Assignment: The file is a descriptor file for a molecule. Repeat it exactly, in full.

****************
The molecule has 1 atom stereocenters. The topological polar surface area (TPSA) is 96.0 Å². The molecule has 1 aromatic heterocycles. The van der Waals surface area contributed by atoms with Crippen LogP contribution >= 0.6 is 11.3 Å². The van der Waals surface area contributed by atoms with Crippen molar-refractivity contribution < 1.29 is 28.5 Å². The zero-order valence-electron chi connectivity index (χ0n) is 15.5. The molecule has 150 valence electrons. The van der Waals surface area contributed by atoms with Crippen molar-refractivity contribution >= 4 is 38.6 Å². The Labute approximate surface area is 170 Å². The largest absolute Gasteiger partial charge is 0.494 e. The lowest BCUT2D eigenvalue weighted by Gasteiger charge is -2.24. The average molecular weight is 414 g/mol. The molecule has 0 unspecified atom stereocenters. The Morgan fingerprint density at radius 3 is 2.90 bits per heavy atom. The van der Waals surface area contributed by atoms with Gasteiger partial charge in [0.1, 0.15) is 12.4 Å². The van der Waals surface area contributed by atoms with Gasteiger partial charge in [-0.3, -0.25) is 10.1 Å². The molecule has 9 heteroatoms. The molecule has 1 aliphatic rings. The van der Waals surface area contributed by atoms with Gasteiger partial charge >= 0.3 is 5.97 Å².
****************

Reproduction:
The molecule has 1 atom stereocenters. The topological polar surface area (TPSA) is 96.0 Å². The molecule has 1 aromatic heterocycles. The van der Waals surface area contributed by atoms with Crippen LogP contribution >= 0.6 is 11.3 Å². The van der Waals surface area contributed by atoms with Crippen molar-refractivity contribution < 1.29 is 28.5 Å². The zero-order valence-electron chi connectivity index (χ0n) is 15.5. The molecule has 150 valence electrons. The van der Waals surface area contributed by atoms with Crippen molar-refractivity contribution >= 4 is 38.6 Å². The Labute approximate surface area is 170 Å². The largest absolute Gasteiger partial charge is 0.494 e. The lowest BCUT2D eigenvalue weighted by Gasteiger charge is -2.24. The average molecular weight is 414 g/mol. The molecule has 0 unspecified atom stereocenters. The Morgan fingerprint density at radius 3 is 2.90 bits per heavy atom. The van der Waals surface area contributed by atoms with Gasteiger partial charge in [0.1, 0.15) is 12.4 Å². The van der Waals surface area contributed by atoms with Gasteiger partial charge in [-0.3, -0.25) is 10.1 Å². The molecule has 9 heteroatoms. The molecule has 1 aliphatic rings. The van der Waals surface area contributed by atoms with Gasteiger partial charge >= 0.3 is 5.97 Å².